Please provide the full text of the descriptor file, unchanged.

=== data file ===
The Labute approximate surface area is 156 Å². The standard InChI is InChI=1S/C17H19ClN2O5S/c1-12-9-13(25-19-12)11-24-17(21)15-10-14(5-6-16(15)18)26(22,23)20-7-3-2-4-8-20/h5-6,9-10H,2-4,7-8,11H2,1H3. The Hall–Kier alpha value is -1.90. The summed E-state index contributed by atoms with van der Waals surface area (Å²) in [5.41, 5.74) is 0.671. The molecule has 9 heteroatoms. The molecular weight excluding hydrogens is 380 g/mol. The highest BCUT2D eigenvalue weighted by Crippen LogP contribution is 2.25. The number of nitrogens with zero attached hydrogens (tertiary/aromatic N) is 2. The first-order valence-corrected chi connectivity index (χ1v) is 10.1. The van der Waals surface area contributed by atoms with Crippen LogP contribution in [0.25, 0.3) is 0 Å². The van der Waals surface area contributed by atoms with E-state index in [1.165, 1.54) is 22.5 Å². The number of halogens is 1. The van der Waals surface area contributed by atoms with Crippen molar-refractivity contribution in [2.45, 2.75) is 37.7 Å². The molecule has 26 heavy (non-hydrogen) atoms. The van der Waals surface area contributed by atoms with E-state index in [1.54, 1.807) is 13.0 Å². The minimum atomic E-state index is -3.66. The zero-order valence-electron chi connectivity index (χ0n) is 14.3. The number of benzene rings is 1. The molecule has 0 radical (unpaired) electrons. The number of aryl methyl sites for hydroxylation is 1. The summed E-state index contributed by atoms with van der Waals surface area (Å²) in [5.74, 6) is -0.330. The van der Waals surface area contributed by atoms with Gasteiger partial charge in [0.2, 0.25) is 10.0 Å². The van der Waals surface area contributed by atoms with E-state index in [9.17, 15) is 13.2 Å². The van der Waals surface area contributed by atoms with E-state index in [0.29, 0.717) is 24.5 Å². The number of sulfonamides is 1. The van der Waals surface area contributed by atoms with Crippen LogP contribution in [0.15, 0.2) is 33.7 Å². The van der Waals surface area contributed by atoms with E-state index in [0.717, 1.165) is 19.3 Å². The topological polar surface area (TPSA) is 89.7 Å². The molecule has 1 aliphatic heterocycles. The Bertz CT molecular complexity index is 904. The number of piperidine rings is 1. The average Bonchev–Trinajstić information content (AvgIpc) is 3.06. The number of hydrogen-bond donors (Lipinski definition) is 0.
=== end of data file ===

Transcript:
The Labute approximate surface area is 156 Å². The standard InChI is InChI=1S/C17H19ClN2O5S/c1-12-9-13(25-19-12)11-24-17(21)15-10-14(5-6-16(15)18)26(22,23)20-7-3-2-4-8-20/h5-6,9-10H,2-4,7-8,11H2,1H3. The Hall–Kier alpha value is -1.90. The summed E-state index contributed by atoms with van der Waals surface area (Å²) in [5.41, 5.74) is 0.671. The molecule has 9 heteroatoms. The molecular weight excluding hydrogens is 380 g/mol. The highest BCUT2D eigenvalue weighted by Crippen LogP contribution is 2.25. The number of nitrogens with zero attached hydrogens (tertiary/aromatic N) is 2. The first-order valence-corrected chi connectivity index (χ1v) is 10.1. The van der Waals surface area contributed by atoms with Crippen LogP contribution in [0.25, 0.3) is 0 Å². The van der Waals surface area contributed by atoms with E-state index in [1.165, 1.54) is 22.5 Å². The number of halogens is 1. The van der Waals surface area contributed by atoms with Crippen molar-refractivity contribution in [2.45, 2.75) is 37.7 Å². The molecule has 26 heavy (non-hydrogen) atoms. The van der Waals surface area contributed by atoms with E-state index in [1.54, 1.807) is 13.0 Å². The minimum atomic E-state index is -3.66. The zero-order valence-electron chi connectivity index (χ0n) is 14.3. The number of benzene rings is 1. The molecule has 0 radical (unpaired) electrons. The number of aryl methyl sites for hydroxylation is 1. The summed E-state index contributed by atoms with van der Waals surface area (Å²) in [5.74, 6) is -0.330. The van der Waals surface area contributed by atoms with Gasteiger partial charge in [0.2, 0.25) is 10.0 Å². The van der Waals surface area contributed by atoms with E-state index in [9.17, 15) is 13.2 Å². The van der Waals surface area contributed by atoms with E-state index in [0.29, 0.717) is 24.5 Å². The number of sulfonamides is 1. The van der Waals surface area contributed by atoms with Crippen LogP contribution in [0.15, 0.2) is 33.7 Å². The van der Waals surface area contributed by atoms with E-state index in [0.717, 1.165) is 19.3 Å². The topological polar surface area (TPSA) is 89.7 Å². The molecule has 1 aliphatic heterocycles. The Bertz CT molecular complexity index is 904. The number of piperidine rings is 1. The average Bonchev–Trinajstić information content (AvgIpc) is 3.06. The number of hydrogen-bond donors (Lipinski definition) is 0.